Syndicate content

March 2019

How the new World Bank Group SDG Fund helps reach the Global Goals

World Bank Group SDG Fund Steering Committee's picture
A family submitting an application at the UNHCR registration center in Tripoli, Lebanon. © Mohamed Azakir/World Bank
A family submitting an application at the UNHCR registration center in Tripoli, Lebanon. © Mohamed Azakir/World Bank

World Bank Group SDG Fund Steering Committee members are Mahmoud Mohieldin; Karin Finkelston; Mamta Murthi; Robert Saum; Aradhana Kumar-Capoor; Ousseynou Nakoulima; Sebnem Akkaya 


We all want our work to have a positive impact on the people we serve, as reflected in national or global goals. The Sustainable Development Goals are one way to keep score on our progress, along with the World Bank Group Corporate Scorecard and other measures. But the SDGs are universally recognized as the global benchmark for progress.

As of yet, we haven’t done enough to show how the Bank Group’s contributes to the SDGs and the 2030 Agenda, but that is something that we’re working on.

That’s why we launched the World Bank Group Partnership Fund for the Sustainable Development Goals (WBG SDG Fund) which supports the growing demand for catalytic initiatives that can help countries strengthen implementation of the global goals.

How can we use analytical approaches to generate urban climate investments in Africa?

Prashant Kapoor's picture
As the world rushes to reduce the negative impacts of climate change, ambitious sub-national actors are rising to the fore. The recent One Planet Summit exemplifies this trend. Earlier this month, urban leaders joined CEOs, financial institutions, researchers, Heads of State, and more in the adoption of the Africa Pledge, calling for immediate voluntary actions and a specific commitment to invest in sustainable infrastructure across the continent. After all, the infrastructure investments we make today set the agenda for how cities will grow in the future.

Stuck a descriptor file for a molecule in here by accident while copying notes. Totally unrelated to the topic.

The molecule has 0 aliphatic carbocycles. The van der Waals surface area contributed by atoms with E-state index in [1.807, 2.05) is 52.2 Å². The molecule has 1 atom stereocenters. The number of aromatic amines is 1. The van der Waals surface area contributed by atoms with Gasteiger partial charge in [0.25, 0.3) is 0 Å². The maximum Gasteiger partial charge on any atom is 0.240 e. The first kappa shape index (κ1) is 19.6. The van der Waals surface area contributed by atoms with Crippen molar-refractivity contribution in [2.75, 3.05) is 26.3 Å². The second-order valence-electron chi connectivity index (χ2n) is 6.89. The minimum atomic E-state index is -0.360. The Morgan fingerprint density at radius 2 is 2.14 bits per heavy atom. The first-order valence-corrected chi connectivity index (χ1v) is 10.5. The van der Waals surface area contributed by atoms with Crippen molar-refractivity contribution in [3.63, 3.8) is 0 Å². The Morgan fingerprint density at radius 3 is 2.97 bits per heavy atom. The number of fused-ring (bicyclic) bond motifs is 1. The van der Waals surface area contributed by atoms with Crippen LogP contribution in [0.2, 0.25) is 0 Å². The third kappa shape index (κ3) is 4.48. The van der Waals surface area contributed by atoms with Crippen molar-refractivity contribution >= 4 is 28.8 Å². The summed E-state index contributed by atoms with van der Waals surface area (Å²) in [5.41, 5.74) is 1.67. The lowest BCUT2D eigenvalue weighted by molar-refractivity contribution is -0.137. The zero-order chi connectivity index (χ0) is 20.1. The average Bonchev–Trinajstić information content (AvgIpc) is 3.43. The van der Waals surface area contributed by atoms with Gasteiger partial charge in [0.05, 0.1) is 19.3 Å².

For example, Sub-Saharan Africa is largely rural, but is also the region with the fastest urbanization rates. Currently, almost 40 percent of the people live in cities in Sub-Saharan Africa, but this is expected to grow to 60 percent or more by 2050. So while urbanization provides economic and social opportunity, it can overburden traditional municipal resource and service delivery approaches.
 
Figure 1: Urban and Rural Population Growth Rate - excluding high income countries (Source: World Development Indicators)

Keeping it clean: Can blockchain change the nature of land registry in developing countries?

Sebastian Kriticos's picture

The global economy is constantly exposed to disruptive technologies. Take the example of telecommunications: it was not long ago that everything revolved around landlines. Households would go to great lengths to ensure they were well-serviced with fixed-line infrastructure, while those left out endured long travel times for everyday activities like managing a business or connecting with family and friends. Those days are a bygone era. The mobile phone changed everything.  

Undernutrition in South Asia: Persistent and emerging challenges

Ashi Kathuria's picture
Indian Bengali tribal mother is feeding her baby on her lap in a rural background. Indian rural lifestyle
Indian Bengali tribal mother is feeding her baby on her lap in a rural background. Credit: Abir Bhattacharya/ Shutterstock

Childhood stunting—or being too short for one’s age—is one of the most significant barriers to human development and affects about 162 million children under five across the world.

The good news is that several countries in the region, Nepal, India and Sri Lanka, are progressing towards meeting the 2025 World Health Assembly target of reducing the number of stunted children.

But overall, South Asia remains home to about 62 million stunted children.

In this context, it’s critical to confront failures that impede progress toward better health and nutrition in the region. Even more so since some undernutrition challenges persist, and new ones are emerging.